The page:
Under the income model, accountants crunch data to determine an average income for the couple and then discount the number as appropriate to account for a single spouse’s share of said income.
At first blush, the expense model seems to heavily favor Sally, while the income model seems to heavily favor Jack. That being said, in California a judge is able to consider the ability to save as an element of the couple’s Marital Standard of Living. This means that the expense model could have a “savings” element built into it.
Regardless, where does this leave us? In a bit of a mess, I’m afraid. This is a classic example of why the bills of divorce litigators can run into the hundreds of thousands of dollars (and even millions of dollars in some sad cases). Does the right answer lie somewhere between the results of the expense model and the income model? Perhaps. But what would happen if the issue was presented to a judge for his or her determination, you might ask? If the answer was the result of the mechanical application of California law (like a basic child support calculation), I could tell you with certainty. In reality, after hearing the expert testimony of accountants for both clients and taking their respective attorney’s input into consideration, the judge would demonstrate that family court is a court of equity – in other words, the judge has a great deal of discretion in setting spousal support. Knowing this, my mediation clients prefer to shape their own destiny by doing the hard work of sorting through their desires and expectations with a neutral third party. If nothing else, at least they will recognize the result.
Now let’s imagine a more common scenario in which Sally Shoemaker is a teacher who earns $60,000 per year and Fred Shoemaker is a carpenter who earns $25,000 per year. Unfortunately, Sally and Fred are mortgaged to the hilt, have virtually no assets, and are burdened with a combined monthly budget that exceeds the after-tax sum of their combined incomes. Now that they are parting ways, the cost of maintaining two households is substantially greater than their combined incomes. What to do?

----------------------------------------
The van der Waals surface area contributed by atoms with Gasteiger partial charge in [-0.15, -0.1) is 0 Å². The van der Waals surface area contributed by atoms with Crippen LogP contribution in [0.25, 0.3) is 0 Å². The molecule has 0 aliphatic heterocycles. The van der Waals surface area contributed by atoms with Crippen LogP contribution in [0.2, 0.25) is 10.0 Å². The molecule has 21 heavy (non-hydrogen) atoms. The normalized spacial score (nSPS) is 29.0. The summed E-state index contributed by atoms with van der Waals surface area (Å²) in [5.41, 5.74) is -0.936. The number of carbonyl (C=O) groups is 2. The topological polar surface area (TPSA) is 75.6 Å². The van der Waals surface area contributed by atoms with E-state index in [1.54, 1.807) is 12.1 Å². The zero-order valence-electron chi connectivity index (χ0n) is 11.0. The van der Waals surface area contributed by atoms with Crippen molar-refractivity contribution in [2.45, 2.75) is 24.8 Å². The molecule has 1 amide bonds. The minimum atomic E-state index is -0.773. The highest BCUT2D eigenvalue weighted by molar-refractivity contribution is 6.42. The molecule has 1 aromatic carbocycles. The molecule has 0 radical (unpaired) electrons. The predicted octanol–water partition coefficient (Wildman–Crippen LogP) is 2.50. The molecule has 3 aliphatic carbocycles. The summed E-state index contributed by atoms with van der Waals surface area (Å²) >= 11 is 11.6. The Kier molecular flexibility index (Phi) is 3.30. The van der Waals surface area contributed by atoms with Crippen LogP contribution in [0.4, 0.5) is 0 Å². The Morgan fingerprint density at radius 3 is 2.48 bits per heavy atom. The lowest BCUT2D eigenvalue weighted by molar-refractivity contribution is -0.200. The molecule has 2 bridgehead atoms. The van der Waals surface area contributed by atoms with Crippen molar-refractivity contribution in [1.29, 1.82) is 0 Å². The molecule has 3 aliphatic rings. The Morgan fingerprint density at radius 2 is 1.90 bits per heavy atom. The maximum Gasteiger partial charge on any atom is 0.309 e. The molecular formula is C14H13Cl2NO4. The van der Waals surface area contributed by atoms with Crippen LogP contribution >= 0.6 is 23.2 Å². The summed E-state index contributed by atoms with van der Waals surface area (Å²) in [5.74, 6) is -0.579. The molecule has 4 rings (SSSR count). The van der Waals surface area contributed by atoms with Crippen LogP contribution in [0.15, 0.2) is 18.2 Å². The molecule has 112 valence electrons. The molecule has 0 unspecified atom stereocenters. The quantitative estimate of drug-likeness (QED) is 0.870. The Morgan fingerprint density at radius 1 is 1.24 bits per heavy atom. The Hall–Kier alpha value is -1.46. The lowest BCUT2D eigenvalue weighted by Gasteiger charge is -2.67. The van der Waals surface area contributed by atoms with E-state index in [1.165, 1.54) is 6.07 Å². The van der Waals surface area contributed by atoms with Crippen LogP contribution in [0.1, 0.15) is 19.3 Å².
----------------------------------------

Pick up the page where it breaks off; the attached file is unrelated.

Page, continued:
The short answer to this particular conundrum can be summarized in a few words: the clients must “share the pain.” Presuming that both Sally and Fred are earning to capacity and their respective expenses after separation don’t differ substantially, an award of no spousal support might indeed be an injustice to Fred. Sally may break even while Fred my fall short of his monthly budget by a huge margin. Conversely, too large an award and Sally will find herself descending into debt each month at a rate that exceeds the rate of Fred’s descent into debt.
Application of the expense model won’t likely prove particularly useful – we already know that neither spouse will be able to come close to meeting his or her monthly expenses. The income model, however, might indeed prove a useful means of coming up with a spousal support award.
Philosophically, this scenario is a bit easier to digest than our first scenario. A financial planning discussion will uncover two obvious (but challenging) solutions: (1) each spouse will need to strive to increase his or her income, or (2) each spouse will have to work hard to decrease his or her living expenses. Ideally, of course, my clients who face this situation will do both, and spousal support will be adjusted over time according to the results of their efforts. In the meantime, though, “sharing the pain” by equalizing income to some degree through a spousal support award is likely the answer.